Spam is everywhere

Spam can in the Mariana TrenchWhich includes, yes, the “most remote place on the planet.” The caption on this picture, as reproduced in the Guardian: “A container of Spam rests at 4,947 meters on the slopes of a canyon leading to the Sirena Deep in the Mariana trench. Photograph: NOAA Office of Ocean Exploration.” Three miles down! Is this unusual? Not in the slightest:

Small crustaceans that live in the pitch-black waters of the trench, captured by a robotic submarine, were contaminated with 50 times more toxic chemicals than crabs that survive in heavily polluted rivers in China.

Not a good sign. Remember PCBs? They’ve never truly gone away:

PCBs were manufactured from the 1930s to the 1970s, when their appalling impact on people and wildlife was realised. About a third of the 1.3m tonnes produced has already leaked into coastal sediments and the open oceans, with a steady stream still thought to be coming from poorly protected landfill sites.

And “landfill” may explain the artifact pictured above:

An expedition conducted by the US National Oceanic and Atmospheric Administration last year also found various manmade items on the slopes leading to the Sirena Deep, part of the Mariana trench, and the nearby Enigma Seamount. They included a tin of Spam, a can of Budweiser beer and several plastic bags.

The appalling impact of Budweiser beer has long been established.

(Via Holly Brockwell.)







3 comments

  1. fillyjonk »

    14 February 2017 · 1:36 pm

    I was hoping that photo captured the “sell by” date on the bottom of the can so one could make a stab at how long it had been down there. (Seeing as it’s the “25% less sodium” kind, probably not that long….I had imaginings of it being part of the detritus from a bombed-out ship from WWII but clearly it is not)

  2. Dink Newcomb »

    15 February 2017 · 7:48 am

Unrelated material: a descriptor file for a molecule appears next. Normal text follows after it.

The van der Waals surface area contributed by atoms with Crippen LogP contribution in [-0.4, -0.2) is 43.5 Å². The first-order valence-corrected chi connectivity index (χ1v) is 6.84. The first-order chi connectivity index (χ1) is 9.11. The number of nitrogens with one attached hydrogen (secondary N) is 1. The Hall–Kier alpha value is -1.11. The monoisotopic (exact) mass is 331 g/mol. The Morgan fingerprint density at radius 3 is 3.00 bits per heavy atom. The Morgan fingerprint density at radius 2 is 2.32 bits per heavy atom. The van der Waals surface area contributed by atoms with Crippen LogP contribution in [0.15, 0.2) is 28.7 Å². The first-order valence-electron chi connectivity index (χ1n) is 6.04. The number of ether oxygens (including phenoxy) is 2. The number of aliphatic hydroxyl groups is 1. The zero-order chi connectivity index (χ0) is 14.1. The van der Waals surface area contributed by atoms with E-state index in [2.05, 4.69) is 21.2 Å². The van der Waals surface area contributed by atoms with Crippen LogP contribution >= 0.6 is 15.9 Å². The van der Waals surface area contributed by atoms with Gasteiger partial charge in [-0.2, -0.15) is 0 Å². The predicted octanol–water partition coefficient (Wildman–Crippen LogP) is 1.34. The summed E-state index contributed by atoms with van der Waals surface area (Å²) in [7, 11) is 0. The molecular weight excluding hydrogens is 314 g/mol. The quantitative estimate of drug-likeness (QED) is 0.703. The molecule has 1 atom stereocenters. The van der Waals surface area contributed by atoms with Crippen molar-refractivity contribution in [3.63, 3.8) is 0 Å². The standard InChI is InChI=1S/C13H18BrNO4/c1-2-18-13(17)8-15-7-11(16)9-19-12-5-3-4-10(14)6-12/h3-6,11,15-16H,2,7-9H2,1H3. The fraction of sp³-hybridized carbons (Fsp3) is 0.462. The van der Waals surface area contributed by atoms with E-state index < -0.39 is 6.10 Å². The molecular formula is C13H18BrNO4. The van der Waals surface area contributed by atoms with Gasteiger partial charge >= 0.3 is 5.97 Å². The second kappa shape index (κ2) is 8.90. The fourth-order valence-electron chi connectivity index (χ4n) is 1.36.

I made three Westpac cruises on a carrier (’68 ’69. ’70). Dry trash (paper, cardboard, etc) disposal in those old days was gather trash in early trash bags, carry them to the fan tail and pitch them over the stern where the FLOATED at least until out of sight in the wake. I often wonder what the Navy does today?
    I was an Aviation Ordnance man working below decks in bomb buildup. We had a trash wagon about 8′ l x 3 1/2′ h x4′ w and on a normal day’s ops we would take the bomb elevator to the roof and dump its load over the side several times. Bombs are modular devices that can be pretty highly customized and there was lots of trash– a fuse/booster receptacle in nose and butt with plastic plugs to protect the threads (right, like I never heard that joke before), and a heavy metal cover of the whole end of the bomb to protect the groove for the tailfin setscrew channel. Add styro foam, plastic and paper packing for fuses/boosters/missiles/flares, and we generated huge trash piles on the floor of the Tonkin Gulf or just floating away.
    Then, factor in all the offices, workshops, berthing spaces and mess decks feeding 3,500 men and you are talking about prodigious quantities of waste– even 5gal buckets of uneaten chow.

  3. jsallison »

    15 February 2017 · 8:51 pm

    Dang, and we had our butts busted for OPSEC if we left a cigarette butt behind.

    On another note, while working at Sheppard AFB Hospital one of our admin sorts had a shrine to Spam, I kid you not. Turned out one of the local lieutenants went round the bend, so to speak and after being ‘contained’ a search of his quarters revealed his shrine to Spam. And he wasn’t even Hawaiian. Said admin weenie transferred the shrine in toto to his office, where we paid periodic obeisance. And no one afaik dared crack open any of the cans. The newest at the time (2006) had a sell by date of 2002.

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